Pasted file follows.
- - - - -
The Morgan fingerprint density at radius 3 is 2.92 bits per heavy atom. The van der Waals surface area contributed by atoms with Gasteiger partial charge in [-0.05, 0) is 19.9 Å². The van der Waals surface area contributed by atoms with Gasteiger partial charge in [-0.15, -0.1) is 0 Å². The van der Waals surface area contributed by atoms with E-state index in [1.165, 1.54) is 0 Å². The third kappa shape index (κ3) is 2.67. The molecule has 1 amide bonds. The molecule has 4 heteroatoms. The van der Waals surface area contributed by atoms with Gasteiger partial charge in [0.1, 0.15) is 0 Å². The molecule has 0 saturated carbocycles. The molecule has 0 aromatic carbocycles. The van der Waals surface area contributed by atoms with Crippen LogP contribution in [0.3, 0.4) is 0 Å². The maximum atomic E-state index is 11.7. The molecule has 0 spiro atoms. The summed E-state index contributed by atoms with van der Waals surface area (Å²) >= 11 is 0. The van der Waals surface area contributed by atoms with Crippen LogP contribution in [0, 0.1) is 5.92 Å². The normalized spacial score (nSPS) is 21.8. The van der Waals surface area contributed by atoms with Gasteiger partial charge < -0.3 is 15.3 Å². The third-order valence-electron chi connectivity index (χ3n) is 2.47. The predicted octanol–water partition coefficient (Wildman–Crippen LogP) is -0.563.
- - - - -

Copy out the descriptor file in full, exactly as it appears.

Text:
The Morgan fingerprint density at radius 3 is 2.92 bits per heavy atom. The van der Waals surface area contributed by atoms with Gasteiger partial charge in [-0.05, 0) is 19.9 Å². The van der Waals surface area contributed by atoms with Gasteiger partial charge in [-0.15, -0.1) is 0 Å². The van der Waals surface area contributed by atoms with E-state index in [1.165, 1.54) is 0 Å². The third kappa shape index (κ3) is 2.67. The molecule has 1 amide bonds. The molecule has 4 heteroatoms. The van der Waals surface area contributed by atoms with Gasteiger partial charge in [0.1, 0.15) is 0 Å². The molecule has 0 saturated carbocycles. The molecule has 0 aromatic carbocycles. The van der Waals surface area contributed by atoms with Crippen LogP contribution in [0.3, 0.4) is 0 Å². The maximum atomic E-state index is 11.7. The molecule has 0 spiro atoms. The summed E-state index contributed by atoms with van der Waals surface area (Å²) >= 11 is 0. The van der Waals surface area contributed by atoms with Crippen LogP contribution in [0, 0.1) is 5.92 Å². The normalized spacial score (nSPS) is 21.8. The van der Waals surface area contributed by atoms with Gasteiger partial charge < -0.3 is 15.3 Å². The third-order valence-electron chi connectivity index (χ3n) is 2.47. The predicted octanol–water partition coefficient (Wildman–Crippen LogP) is -0.563.